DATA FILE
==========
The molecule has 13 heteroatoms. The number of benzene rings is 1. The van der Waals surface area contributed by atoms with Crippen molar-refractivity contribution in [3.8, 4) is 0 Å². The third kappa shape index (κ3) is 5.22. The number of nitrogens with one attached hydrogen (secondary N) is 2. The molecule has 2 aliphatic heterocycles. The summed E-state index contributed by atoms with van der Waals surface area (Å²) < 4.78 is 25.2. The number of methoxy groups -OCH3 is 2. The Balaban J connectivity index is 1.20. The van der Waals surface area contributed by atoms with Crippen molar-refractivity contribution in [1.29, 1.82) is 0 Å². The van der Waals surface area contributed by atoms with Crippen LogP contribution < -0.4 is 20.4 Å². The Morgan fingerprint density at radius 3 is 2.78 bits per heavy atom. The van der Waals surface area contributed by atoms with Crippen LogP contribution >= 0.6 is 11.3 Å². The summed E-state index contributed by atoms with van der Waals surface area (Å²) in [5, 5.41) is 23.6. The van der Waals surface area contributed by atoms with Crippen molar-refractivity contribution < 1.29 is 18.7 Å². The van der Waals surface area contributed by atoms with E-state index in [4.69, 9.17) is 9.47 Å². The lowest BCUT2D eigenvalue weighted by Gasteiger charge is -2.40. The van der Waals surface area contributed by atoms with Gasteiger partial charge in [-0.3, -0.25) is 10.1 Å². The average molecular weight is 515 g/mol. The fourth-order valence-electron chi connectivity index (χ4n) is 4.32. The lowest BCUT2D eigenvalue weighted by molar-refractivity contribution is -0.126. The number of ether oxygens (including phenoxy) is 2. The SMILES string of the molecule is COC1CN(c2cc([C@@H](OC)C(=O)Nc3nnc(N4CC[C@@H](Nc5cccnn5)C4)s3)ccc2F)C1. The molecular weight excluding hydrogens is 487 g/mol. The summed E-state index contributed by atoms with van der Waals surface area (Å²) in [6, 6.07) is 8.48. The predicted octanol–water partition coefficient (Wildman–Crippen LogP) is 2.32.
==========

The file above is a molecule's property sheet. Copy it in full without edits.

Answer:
The molecule has 13 heteroatoms. The number of benzene rings is 1. The van der Waals surface area contributed by atoms with Crippen molar-refractivity contribution in [3.8, 4) is 0 Å². The third kappa shape index (κ3) is 5.22. The number of nitrogens with one attached hydrogen (secondary N) is 2. The molecule has 2 aliphatic heterocycles. The summed E-state index contributed by atoms with van der Waals surface area (Å²) < 4.78 is 25.2. The number of methoxy groups -OCH3 is 2. The Balaban J connectivity index is 1.20. The van der Waals surface area contributed by atoms with Crippen molar-refractivity contribution in [1.29, 1.82) is 0 Å². The van der Waals surface area contributed by atoms with Crippen LogP contribution < -0.4 is 20.4 Å². The Morgan fingerprint density at radius 3 is 2.78 bits per heavy atom. The van der Waals surface area contributed by atoms with Crippen LogP contribution >= 0.6 is 11.3 Å². The summed E-state index contributed by atoms with van der Waals surface area (Å²) in [5, 5.41) is 23.6. The van der Waals surface area contributed by atoms with Crippen molar-refractivity contribution < 1.29 is 18.7 Å². The van der Waals surface area contributed by atoms with E-state index in [4.69, 9.17) is 9.47 Å². The lowest BCUT2D eigenvalue weighted by Gasteiger charge is -2.40. The van der Waals surface area contributed by atoms with Gasteiger partial charge in [-0.3, -0.25) is 10.1 Å². The average molecular weight is 515 g/mol. The fourth-order valence-electron chi connectivity index (χ4n) is 4.32. The lowest BCUT2D eigenvalue weighted by molar-refractivity contribution is -0.126. The number of ether oxygens (including phenoxy) is 2. The SMILES string of the molecule is COC1CN(c2cc([C@@H](OC)C(=O)Nc3nnc(N4CC[C@@H](Nc5cccnn5)C4)s3)ccc2F)C1. The molecular weight excluding hydrogens is 487 g/mol. The summed E-state index contributed by atoms with van der Waals surface area (Å²) in [6, 6.07) is 8.48. The predicted octanol–water partition coefficient (Wildman–Crippen LogP) is 2.32.